In order to question whether nucleolar structure was affected in HGPS cells, both normal and HGPS fibroblasts were stained with antibodies reacting with pKi67, nucleolin and fibrillarin. Each of these antigens has a distinct role in nucleolar function but all three occupy regions of the DFC. Ki67 is present only in proliferating cells and is therefore a robust marker of both proliferative state and nucleolar integrity [40]. Nucleolin is involved in a number of processes including rDNA transcription, rRNA processing, nucleocytoplasmic transport and regulation of apoptosis [46]. Fibrillarin is involved in pre-rRNA processing and ribosome assembly [47,48]. Representative images of staining patterns in normal and HGPS cells are shown in Figure 1. Ki67 staining in both control and HGPS cells appeared normal with typical staining patterns revealed in all Ki67-positive (proliferating) nuclei (Figures 1A, 1E, 1I, 1M, 1Q and 1U). In these Ki67-positive cells, staining for both fibrillarin (Figures 1B, 1F and 1J) and nucleolin (Figures 1N, 1R and 1V) appeared normal. However, in Ki67-negative cells (non-proliferating), staining patterns for fibrillarin in control cells were normal (Figure 1D), and in HGPS cells, they appeared abnormal with reduced intensity and lack of any punctate structure (Figure 1H). Similarly, staining for nucleolin in Ki67-negative cells was normal in control cells (Figure 1P) but abnormal in HGPS cells (Figure 1T). Tables 1 and 2 show the percentages of cells displaying typical, atypical and negative staining for fibrillarin and nucleolin in Ki67-positive and Ki67-negative cells for normal fibroblasts (2DD) and three HGPS fibroblast cultures. The table includes data for both early passage and late passage cultures, showing how the relative proportions of staining class change with progression of replicative senescence. We have previously shown that with an increase in cellular age, cellular abnormalities predominate within HGPS cultures [49]. Indeed, atypical staining for both nucleolin and fibrillarin in Ki67-negative cells increases between early and late passage for all three HGPS cultures. Furthermore, the proportion of cells with an absence of nucleolin staining increases with cellular age in HGPS cultures, whereas the absence of nucleolin staining is never observed in control cultures. The total proportion of cells (Ki67-positive plus Ki67-negative) displaying typical nucleolar staining for both fibrillarin and nucleolin remains high in early and late passage control cells. In contrast, there is a dramatic decline in the proportion of typically stained cells in all three HGPS cultures with an increase in cellular age for both fibrillarin and nucleolin. Remarkably, the proportion of HGPS cells displaying typical nucleolar staining for both fibrillarin and nucleolin is partially or fully restored respectively after treatment for 48 h with 2.5 μM of the FTI, FTI-277 (Figures 1L and 1X).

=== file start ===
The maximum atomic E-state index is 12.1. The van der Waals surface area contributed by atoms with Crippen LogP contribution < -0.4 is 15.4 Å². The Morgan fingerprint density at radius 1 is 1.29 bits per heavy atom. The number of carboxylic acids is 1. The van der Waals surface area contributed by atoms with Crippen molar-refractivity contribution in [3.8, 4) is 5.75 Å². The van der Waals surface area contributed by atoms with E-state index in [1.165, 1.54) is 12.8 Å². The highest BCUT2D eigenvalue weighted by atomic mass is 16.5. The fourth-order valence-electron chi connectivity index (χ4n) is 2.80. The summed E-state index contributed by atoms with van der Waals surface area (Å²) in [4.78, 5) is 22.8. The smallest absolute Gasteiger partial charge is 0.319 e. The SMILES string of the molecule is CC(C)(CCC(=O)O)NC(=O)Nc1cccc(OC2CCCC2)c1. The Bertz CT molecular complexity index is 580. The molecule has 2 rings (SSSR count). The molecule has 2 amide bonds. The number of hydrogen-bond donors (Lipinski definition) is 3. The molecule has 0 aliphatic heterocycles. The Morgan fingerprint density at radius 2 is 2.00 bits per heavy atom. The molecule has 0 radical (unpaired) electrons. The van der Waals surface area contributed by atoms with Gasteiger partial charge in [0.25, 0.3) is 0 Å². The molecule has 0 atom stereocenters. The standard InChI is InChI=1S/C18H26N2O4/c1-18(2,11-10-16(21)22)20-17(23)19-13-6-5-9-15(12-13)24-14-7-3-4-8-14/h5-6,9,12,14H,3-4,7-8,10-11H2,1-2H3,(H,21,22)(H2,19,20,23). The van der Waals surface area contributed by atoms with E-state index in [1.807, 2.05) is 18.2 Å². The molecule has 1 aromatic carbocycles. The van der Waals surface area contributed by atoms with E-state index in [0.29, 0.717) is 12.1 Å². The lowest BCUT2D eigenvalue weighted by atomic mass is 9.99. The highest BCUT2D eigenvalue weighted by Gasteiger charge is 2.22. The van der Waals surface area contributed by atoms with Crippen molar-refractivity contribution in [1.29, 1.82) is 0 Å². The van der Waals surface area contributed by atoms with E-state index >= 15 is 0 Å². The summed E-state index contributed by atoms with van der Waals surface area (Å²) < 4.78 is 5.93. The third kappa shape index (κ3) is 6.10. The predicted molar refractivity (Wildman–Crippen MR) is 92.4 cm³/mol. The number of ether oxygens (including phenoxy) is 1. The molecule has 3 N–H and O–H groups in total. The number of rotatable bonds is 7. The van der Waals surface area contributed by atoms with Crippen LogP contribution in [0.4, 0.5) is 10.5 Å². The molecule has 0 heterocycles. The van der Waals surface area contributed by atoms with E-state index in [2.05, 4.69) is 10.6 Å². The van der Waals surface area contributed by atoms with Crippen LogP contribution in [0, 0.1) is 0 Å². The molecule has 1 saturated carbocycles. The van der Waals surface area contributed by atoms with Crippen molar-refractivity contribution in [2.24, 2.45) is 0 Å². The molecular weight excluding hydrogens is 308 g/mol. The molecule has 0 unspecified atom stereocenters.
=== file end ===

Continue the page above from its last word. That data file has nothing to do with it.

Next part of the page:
Figure 1 Presence and distribution of nucleolar proteins in control and HGPS fibroblasts

Control fibroblasts (2DD) and fibroblast cell strains derived from three HGPS patients, namely AG01972, AG11513 and AG11498, were cultured on sterile glass coverslips in 15% (v/v) foetal bovine serum+Dulbecco's modified Eagle's medium until the cultures became senescent. Cell samples were collected from early and late cell passages and fixed with 4% (w/v) paraformaldehyde followed by permeabilization with methanol/acetone (1:1). Mid-passage HGPS cultures were subjected to a 48 h incubation in 2.5 μM FTI-277 (Sigma). Dual-colour indirect immunofluorescence was employed to assess the distribution of pKi67 [rabbit anti-Ki67 antibody (Novacastra); 1:1500 dilution], nucleolin [mouse anti-nucleolin antibody (Abcam); 1:200 dilution] and fibrillarin (mouse anti-fibrillarin antibody; 1:1000 dilution). Anti-pKi67 staining was revealed by using swine anti-rabbit antibody (Jackson Immunoresearch Laboratories) conjugated to FITC (green) (A, C, E, G, I, K, M, O, Q, S, U, W); other anti-nucleolar staining was revealed by using goat anti-mouse antibody (Dako) conjugated to TRITC (tetramethylrhodamine β-isothiocyanate) (red) (fibrillarin, B, D, F, H, J, L; nucleolin, N, P, R, T, V, X). Greyscale images were acquired on an Olympus BX microscope using Smartcapture 3 software and a Model viewpoint GS greyscale digital camera. Scale bar, 10 μM.

View this table:
Table 1 The fraction of cells displaying typical and atypical distributions of fibrillarin in proliferating and non-proliferating normal and HGPS cells, before and after FTI treatment
View this table:
Table 2 The fraction of cells displaying typical and atypical distributions of nucleolin in proliferating and non-proliferating normal and HGPS cells, before and after FTI treatment

It seems that accumulation of progerin in cells may have even more widespread consequences than already discussed in the literature. The observations reported here that certain aspects of nucleolar structure are also altered in HGPS cells may provide further insight into the cellular pathology of the disease. On a positive note, it appears that FTI treatment can effectively restore these nucleolar abnormalities, a finding that provides more encouragement for the efficacy of FTI treatments currently undergoing clinical trials on HGPS patients.


We thank the Brunel Progeria Research Fund for financial support of the present studies. I.S.M. is partially funded by an Overseas Research Student Award Scheme.


We thank Dr John Aris (University of Florida, Gainesville, FL, U.S.A.) for the monoclonal anti-fibrillarin antibody.


  • Nuclear Envelope Disease and Chromatin Organization 2009: Independent Meeting held at College of St Hild and St Bede, University of Durham, Durham, U.K., 22–23 April 2009. Organized and Edited by Chris Hutchison (Durham, U.K.).

Abbreviations: DFC, dense fibrillar component; FC, fibrillar centre; FTI, farnesyltransferase inhibitor; HGPS, Hutchinson–Gilford progeria syndrome; rDNA, ribosomal DNA